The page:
Arguably the inspiration for much science fiction traces back to classical mythology. Think of it—Earthlings abducted by beings from the sky, humans morphing into strange creatures, and events that defy the laws of nature.
Birth of the (un)cool: In 1926 writer Hugo Gernsback founded Amazing Stories, the first true science-fiction magazine.
Gernsback loved greenbacks. He tried to trademark the term science fiction, and he paid writers so little that H. P. Lovecraft later nicknamed him “Hugo the Rat.”
Rat’s revenge: The most famous sci-fi writing award is called the Hugo.
Writers for the early pulp magazines would often write under multiple pseudonyms so they could have more than one article per issue. Ray Bradbury—taking this practice to another level—used six different pen names.
Serious science-fiction heads say sci-fi carries schlocky, B-movie connotations. Many prefer the abbreviation SF.
Prominent physicists and space travel pioneers have (often secretly) contributed to SF lit. German rocket genius Wernher Von Braun wrote space fiction and was an adviser to sci-fi movies such as Conquest of Space.
During the 1960s, James Tiptree Jr. penned sci-fi classics like Houston, Houston, Do You Read? but was so secretive that people suspected he was a covert government operative.
At age 61, Tiptree was outed—not as a spy but as outspoken feminist Alice B. Sheldon.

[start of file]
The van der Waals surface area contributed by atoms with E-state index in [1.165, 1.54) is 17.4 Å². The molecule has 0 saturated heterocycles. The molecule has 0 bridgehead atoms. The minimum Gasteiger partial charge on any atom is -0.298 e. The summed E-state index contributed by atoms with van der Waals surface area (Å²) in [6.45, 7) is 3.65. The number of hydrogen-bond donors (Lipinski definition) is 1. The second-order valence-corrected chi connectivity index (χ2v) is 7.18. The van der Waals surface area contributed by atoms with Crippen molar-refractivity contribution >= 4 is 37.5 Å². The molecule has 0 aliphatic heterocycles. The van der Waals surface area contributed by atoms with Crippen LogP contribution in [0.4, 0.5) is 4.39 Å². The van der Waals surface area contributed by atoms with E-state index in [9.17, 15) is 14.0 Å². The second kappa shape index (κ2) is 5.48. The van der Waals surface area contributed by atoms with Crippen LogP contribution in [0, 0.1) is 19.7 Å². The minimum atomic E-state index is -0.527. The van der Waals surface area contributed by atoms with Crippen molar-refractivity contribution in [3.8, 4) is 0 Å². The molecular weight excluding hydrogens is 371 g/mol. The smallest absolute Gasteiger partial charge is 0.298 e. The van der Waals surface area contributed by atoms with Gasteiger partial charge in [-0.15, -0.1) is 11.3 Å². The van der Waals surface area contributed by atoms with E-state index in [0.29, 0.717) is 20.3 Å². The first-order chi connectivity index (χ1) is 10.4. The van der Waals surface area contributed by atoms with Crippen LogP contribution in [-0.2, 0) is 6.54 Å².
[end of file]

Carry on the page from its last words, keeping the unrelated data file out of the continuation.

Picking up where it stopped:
One of the more famous works in the growing field of gay sci-fi is Judith Katz’s Running Fiercely Toward a High Thin Sound, about a woman who bolts from her overbearing Jewish family to the mystical all-lesbian city of New Chelm.
Irony alert: Ray Bradbury, one of the world’s most influential SF writers, studiously avoids computers and ATMs and claims he has never driven a car.
Not to be outdone, sci-fi legend Isaac Asimov wrote about interstellar spaceflight but refused to board an airplane.
Neal Stephenson’s acclaimed 1992 novel Snow Crash has inspired two major online creations: Second Life (derived from Stephenson’s virtual Metaverse) and Google Earth (from the panoptic Earth application).
Meanwhile, in the humble brick-and-mortar world: Sci-fi author Gene Wolfe helped develop the machine that cooks Pringles, while Robert Heinlein conceived the first modern water bed.
Sexual liberation plays a big role in Heinlein’s books, which really puts the water-bed thing into perspective.
In Arthur C. Clarke’s 2001, the HAL 9000 computer discusses its feelings and Pan Am flies passenger shuttles to the moon. After the book’s release, Pan Am announced a real-life list of passengers waiting to go to the moon; Walter Cronkite, Ronald Reagan, and 80,000 others signed up.
Forty years later, computers can’t discuss printer drivers, let alone emotions, and Pan Am has been dead for 17 years.
When sci-fi visionary Philip K. Dick inadvertently re-created a Bible scene in his book Flow My Tears, the Policeman Said, he became convinced that the spirit of the prophet Elijah had overcome him, kicking off a long bout of schizophrenia.
After Dick’s death, fans built an android likeness of him that mimicked his mannerisms and quoted his writings.
In 2005, the Dickbot was misplaced by a baggage handler. It remains at large.